Oregon’s Kent won’t comment on status

Oregon coach Ernie Kent would not comment about a report Saturday

night that he has already been fired before his 13th season with

the Ducks ended.

With 12 minutes remaining in the Ducks’ 74-66 win over

Washington State in the final Pacific-10 Conference game at

McArthur Court, Eugene’s KVAL-TV reported that Oregon athletic

director Mike Bellotti told Kent he would not return as coach next

season on Feb. 22.

Bellotti said he would make his decision on Kent’s status

“around the (Pac-10) tournament,” which begins Wednesday in Los

Angeles.

“I have no comment about that,” Bellotti said as he left the

building Saturday night. “Ernie and I have talked and we will

continue to talk and that’s it.”

Kent, who played at Oregon from 1973-77, deflected questions

about his reported firing following the game. He repeatedly changed

the subject toward his seniors and his former coach Dick Harter,

who was honored before Thursday’s game.

“I have an ability to drown out noise,” Kent said. “I’ve not

heard of no report. I’m talking about Tajuan Porter and Dick

Harter. I don’t know why you guys won’t listen to me on that

because it’s their week and their day.”

Kent, 55, has led the Ducks to a school-best 234-172 record,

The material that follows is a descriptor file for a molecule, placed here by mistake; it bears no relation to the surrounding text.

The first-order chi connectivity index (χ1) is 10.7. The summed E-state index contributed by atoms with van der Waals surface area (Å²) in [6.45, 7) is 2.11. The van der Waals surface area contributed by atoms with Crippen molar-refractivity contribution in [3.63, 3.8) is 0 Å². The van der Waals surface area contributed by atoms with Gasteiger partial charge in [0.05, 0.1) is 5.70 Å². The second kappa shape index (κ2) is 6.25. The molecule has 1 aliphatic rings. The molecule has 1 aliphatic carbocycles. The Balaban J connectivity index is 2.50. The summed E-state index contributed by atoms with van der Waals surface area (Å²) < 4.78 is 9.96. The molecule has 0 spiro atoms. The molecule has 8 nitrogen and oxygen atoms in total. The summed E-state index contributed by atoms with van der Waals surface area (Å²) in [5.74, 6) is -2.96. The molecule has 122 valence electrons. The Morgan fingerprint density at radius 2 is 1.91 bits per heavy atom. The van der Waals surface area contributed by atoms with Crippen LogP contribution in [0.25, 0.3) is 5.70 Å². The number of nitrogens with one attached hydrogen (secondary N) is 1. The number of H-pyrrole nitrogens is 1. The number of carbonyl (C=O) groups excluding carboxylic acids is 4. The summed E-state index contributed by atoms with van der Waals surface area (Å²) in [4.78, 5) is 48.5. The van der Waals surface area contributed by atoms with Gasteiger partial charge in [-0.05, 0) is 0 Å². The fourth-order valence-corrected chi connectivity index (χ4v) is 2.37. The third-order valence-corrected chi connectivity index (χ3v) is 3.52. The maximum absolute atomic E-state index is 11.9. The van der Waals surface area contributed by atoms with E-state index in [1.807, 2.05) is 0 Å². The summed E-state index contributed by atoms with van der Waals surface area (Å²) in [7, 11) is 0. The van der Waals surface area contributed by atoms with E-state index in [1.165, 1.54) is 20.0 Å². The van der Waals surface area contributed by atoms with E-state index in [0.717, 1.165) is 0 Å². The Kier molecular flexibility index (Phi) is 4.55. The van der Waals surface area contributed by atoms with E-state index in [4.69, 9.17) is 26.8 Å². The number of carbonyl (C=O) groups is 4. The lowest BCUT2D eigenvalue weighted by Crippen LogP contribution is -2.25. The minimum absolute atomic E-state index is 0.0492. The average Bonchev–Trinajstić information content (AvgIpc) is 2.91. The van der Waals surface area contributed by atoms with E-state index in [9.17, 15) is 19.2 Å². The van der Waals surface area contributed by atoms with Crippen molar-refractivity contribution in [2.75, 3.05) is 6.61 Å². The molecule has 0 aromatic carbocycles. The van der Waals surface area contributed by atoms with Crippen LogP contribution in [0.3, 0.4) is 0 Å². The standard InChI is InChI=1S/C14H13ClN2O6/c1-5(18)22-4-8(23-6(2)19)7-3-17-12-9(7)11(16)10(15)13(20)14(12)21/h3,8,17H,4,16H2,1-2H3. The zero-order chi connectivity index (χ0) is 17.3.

and he is the longest tenured Pac-10 coach. He has taken Oregon to

the NCAA tournament five times, but the team has finished in 10th

and ninth place, respectively, over the last two seasons.

“He’s been going through that his whole career so we support

him,” said Porter, a senior. “Hopefully they bring him back because

I think he deserves to coach at least one more year in the new

arena. We love him to death.”

Oregon junior guard LeKendric Longmire also expressed his

admiration for Kent and said he hopes to play for him next season

in the Ducks’ new $227 million arena that is scheduled to open for

the start of the 2010-11 Pac-10 season.

“We all want to see coach here,” Longmire said. “We’re all

aware of everything that’s going on with him and media. I just feel

like he’s done a good job. He’s had two down years, but you always

want to win for your coach. He’s like a father figure to many of us

who are from single parent homes. That means a lot to us.”

Porter, a Detroit native, credits Kent with giving him an

opportunity to play at Oregon when many Division I programs did

not.

“He’s an unbelievable coach,” Porter said. “The media bash

him a lot. The fellow people around Eugene bash him because his

team’s not doing well. But he’s a strong man. He keeps coming back.

He’s never changed, he’s never quit on us.”